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Mazow|McCullough, PC Files Drowning Lawsuit

Against CampGroup, LLC, Lakeside Retreats, LLC and Town of Easton as a Result of Teen Drowning Death

This action ensued as a result of the drowning death of a 15-year-old boy and the physical and emotional injuries sustained by his twin brother.  The client and the brother were students at the Town of Easton’s Oliver Ames High School (“OAHS”) and joined the OAHS football team on a pre-season trip to Camp Cobbossee in Monmouth, Maine, on August 22, 2007.

Following football practice on August 23, 2007, the client drowned in the lake at the camp.  The brother, who was also in the lake and witnessed the drowning, suffered physical and emotional injuries as a result.  A lawsuit was brought against CampGroup, LLC, and Lakeside Retreats, LLC, the owner and operator of Camp Cobbossee, as well as against the Town of Easton (“Easton”).  The lawsuit is pending in Bristol Superior Court in Massachusetts.

Details of the Drowning Case

On August 22, 2007, the client, the brother and the OAHS football team traveled by bus to Camp Cobbossee.  On the morning of August 23, 2007, the upperclassmen, including the brother and the client, participated in a three-hour football practice.  At approximately 11:30 a.m., the client and the brother went to the waterfront.  The camp provided only one lifeguard and no supervisors from Easton went to the waterfront to supervise.

At shortly after 11:30 a.m., the client and the brother entered the water beyond the U-shaped dock and, following the lead of several students, began to swim without a counselor/coach or rescue tube towards an island.  The island was located approximately 150 yards from the shore.  Camp Cobbossee owned the island, and Lakeside advertised on its website that this was “a great spot for island swims and adventure programs.”

Actions of the Lifeguard

The lifeguard did not inform the students that they could not swim to the island.  He did not instruct them that they needed a counselor/coach to go with them.  He did not provide them with rescue tubes.  He did not inform the students that only competent deep water swimmers could swim to the island.  He simply watched.

While the students were swimming to the island, the remaining students within the dock area were engaged in “horseplay” and were throwing each other in the water (another violation of the Waterfront Rules to which the lifeguard took no action).  While the lifeguard was distracted by the students within the dock area, he tried to keep an eye on the students swimming back from the island.  The lifeguard either ignored, forgot or made a conscious decision to disregard the rules of lifeguarding which he learned from both the American Red Cross and while at the Camp.

Swimmer in Distress

As they were about halfway to the island, the client and the brother both started to yell to the lifeguard to save them.  Despite this, the lifeguard claims that there was no indication of them struggling or being in distress.  As the lifeguard remained on the dock, the twins continued to yell for help and splash in the water.  Instead of jumping in to assist, the lifeguard “told them to stop messing around” and asked them if they were serious.  The lifeguard then asked some team members behind him if the twins were joking.  In the meantime, the client and the brother continued to splash and yell for help.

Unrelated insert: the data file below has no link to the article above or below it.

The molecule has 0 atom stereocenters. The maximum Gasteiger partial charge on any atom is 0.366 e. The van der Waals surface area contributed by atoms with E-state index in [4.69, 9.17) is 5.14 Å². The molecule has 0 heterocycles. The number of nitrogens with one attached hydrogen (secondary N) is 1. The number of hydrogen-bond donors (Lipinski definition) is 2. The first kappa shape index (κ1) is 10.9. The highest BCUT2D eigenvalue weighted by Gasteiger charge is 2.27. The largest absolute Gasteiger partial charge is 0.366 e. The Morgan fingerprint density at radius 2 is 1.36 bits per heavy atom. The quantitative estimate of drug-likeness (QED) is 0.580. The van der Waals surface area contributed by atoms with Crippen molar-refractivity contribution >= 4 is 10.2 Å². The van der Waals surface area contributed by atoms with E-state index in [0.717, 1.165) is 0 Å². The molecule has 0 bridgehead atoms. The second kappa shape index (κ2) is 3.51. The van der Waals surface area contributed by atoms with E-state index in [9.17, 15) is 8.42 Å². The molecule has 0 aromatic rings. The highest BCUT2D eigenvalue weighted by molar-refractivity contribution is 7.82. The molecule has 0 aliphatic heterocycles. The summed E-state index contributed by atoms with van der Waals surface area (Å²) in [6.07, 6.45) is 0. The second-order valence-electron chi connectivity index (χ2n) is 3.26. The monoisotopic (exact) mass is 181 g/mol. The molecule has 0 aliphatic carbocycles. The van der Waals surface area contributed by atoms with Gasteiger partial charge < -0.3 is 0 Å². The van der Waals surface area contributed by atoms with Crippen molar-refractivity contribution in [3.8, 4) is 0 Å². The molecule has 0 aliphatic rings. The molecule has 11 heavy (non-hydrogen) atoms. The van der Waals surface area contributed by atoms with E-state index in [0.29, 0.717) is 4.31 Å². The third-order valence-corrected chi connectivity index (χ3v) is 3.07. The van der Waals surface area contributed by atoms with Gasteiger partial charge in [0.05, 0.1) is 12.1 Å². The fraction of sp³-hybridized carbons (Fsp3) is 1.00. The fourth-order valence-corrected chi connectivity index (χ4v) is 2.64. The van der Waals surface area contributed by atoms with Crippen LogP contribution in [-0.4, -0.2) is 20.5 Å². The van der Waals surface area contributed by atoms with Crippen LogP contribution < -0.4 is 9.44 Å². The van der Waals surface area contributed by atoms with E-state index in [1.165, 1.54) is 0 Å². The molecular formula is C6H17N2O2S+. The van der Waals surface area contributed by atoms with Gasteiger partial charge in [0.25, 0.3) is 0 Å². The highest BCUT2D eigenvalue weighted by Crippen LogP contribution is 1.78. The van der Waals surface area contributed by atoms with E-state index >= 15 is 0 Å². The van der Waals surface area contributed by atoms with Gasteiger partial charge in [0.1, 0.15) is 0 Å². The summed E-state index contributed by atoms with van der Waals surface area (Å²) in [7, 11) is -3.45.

The lifeguard states that at this point, one of the twins (the client) started to go underwater “more frequently.”  The lifeguard eventually ascertained that the client was actively drowning, so he jumped into the lake.  He began to swim to where the client had submerged.  However, he couldn’t find the client.  He yelled for someone to call 911 but unfortunately there were no adults on the shore to offer assistance.  The local police were not called until 12:02 p.m.  The lifeguard was unable to control the chaos that erupted at the beach.

Arrival of Police

The Chief of Police in Monmouth testified that when he arrived at the waterfront he “saw 50 or 60 teenagers, all males, in the water yelling, screaming, swimming, in boats, on body boards, swimming without preservers.  It was chaos.  It was complete chaos.”

It took some time for rescue personnel to clear the water of students so they could begin to search for the client.  The lifeguard’s inexperience was further established when he was unable to accurately point out where the client was last seen.  The client’s body was located at 1:25 p.m., approximately two hours after he drowned.  He was found in 12 feet of cold, murky water, lying on his back.  The client was brought to shore and pronounced dead.

The brother was able to swim to a buoy.  He testified at his deposition that the last vision he saw of his twin brother was his hand going underwater.  When he returned to shore, he waited in a rescue vehicle for word of his brother’s whereabouts.  He was cold, shaking and bordering on shock.  He was soon told that his brother was dead.

Filing Suit in a Drowning Case

Suit was filed against CampGroup, LLC, Lakeside Retreats, LLC and Easton.  All defendants have denied that they were responsible for the tragic drowning of the client and the injuries sustained by his brother.  There is a trial date scheduled for February 2011.

Mazow & McCullough, PC has broad experience and expertise in pursuing drowning accidents, swimming pool drowning cases, and open water drowning cases.  The law firm, based in Salem, Massachusetts, has produced superb results in a large number of personal injury cases. Contact the Massachusetts personal injury law office of Mazow|McCullough, PC today for a free legal consultation.

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